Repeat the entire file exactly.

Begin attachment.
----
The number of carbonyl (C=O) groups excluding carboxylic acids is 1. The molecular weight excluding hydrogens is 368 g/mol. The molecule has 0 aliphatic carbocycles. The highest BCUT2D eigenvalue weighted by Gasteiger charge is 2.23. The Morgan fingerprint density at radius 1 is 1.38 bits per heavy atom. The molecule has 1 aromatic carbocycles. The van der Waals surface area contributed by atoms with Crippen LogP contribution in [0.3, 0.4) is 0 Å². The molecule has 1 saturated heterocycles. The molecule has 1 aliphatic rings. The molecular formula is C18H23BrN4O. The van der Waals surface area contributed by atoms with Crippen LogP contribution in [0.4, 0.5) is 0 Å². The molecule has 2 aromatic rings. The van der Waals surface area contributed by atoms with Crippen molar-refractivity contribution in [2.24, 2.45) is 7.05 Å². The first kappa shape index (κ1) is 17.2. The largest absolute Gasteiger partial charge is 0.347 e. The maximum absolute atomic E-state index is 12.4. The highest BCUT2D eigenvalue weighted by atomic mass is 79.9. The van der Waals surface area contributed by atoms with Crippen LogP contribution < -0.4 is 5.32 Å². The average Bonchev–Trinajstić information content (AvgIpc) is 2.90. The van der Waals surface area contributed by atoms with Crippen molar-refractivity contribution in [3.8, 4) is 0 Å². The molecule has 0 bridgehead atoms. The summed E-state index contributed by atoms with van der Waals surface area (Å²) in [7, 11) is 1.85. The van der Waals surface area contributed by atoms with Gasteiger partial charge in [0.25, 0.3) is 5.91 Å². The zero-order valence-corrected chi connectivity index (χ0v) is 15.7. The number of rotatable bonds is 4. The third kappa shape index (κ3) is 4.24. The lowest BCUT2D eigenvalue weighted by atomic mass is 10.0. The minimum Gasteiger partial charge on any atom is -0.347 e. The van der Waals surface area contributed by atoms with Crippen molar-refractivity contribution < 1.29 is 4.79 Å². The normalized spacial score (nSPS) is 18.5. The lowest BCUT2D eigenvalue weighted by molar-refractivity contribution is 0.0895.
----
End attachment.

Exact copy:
The number of carbonyl (C=O) groups excluding carboxylic acids is 1. The molecular weight excluding hydrogens is 368 g/mol. The molecule has 0 aliphatic carbocycles. The highest BCUT2D eigenvalue weighted by Gasteiger charge is 2.23. The Morgan fingerprint density at radius 1 is 1.38 bits per heavy atom. The molecule has 1 aromatic carbocycles. The van der Waals surface area contributed by atoms with Crippen LogP contribution in [0.3, 0.4) is 0 Å². The molecule has 1 saturated heterocycles. The molecule has 1 aliphatic rings. The molecular formula is C18H23BrN4O. The van der Waals surface area contributed by atoms with Crippen LogP contribution in [0.4, 0.5) is 0 Å². The molecule has 2 aromatic rings. The van der Waals surface area contributed by atoms with Crippen molar-refractivity contribution in [2.24, 2.45) is 7.05 Å². The first kappa shape index (κ1) is 17.2. The largest absolute Gasteiger partial charge is 0.347 e. The maximum absolute atomic E-state index is 12.4. The highest BCUT2D eigenvalue weighted by atomic mass is 79.9. The van der Waals surface area contributed by atoms with Crippen LogP contribution < -0.4 is 5.32 Å². The average Bonchev–Trinajstić information content (AvgIpc) is 2.90. The van der Waals surface area contributed by atoms with Crippen molar-refractivity contribution in [3.8, 4) is 0 Å². The molecule has 0 bridgehead atoms. The summed E-state index contributed by atoms with van der Waals surface area (Å²) in [7, 11) is 1.85. The van der Waals surface area contributed by atoms with Gasteiger partial charge in [0.25, 0.3) is 5.91 Å². The zero-order valence-corrected chi connectivity index (χ0v) is 15.7. The number of rotatable bonds is 4. The third kappa shape index (κ3) is 4.24. The lowest BCUT2D eigenvalue weighted by atomic mass is 10.0. The minimum Gasteiger partial charge on any atom is -0.347 e. The van der Waals surface area contributed by atoms with Crippen molar-refractivity contribution < 1.29 is 4.79 Å². The normalized spacial score (nSPS) is 18.5. The lowest BCUT2D eigenvalue weighted by molar-refractivity contribution is 0.0895.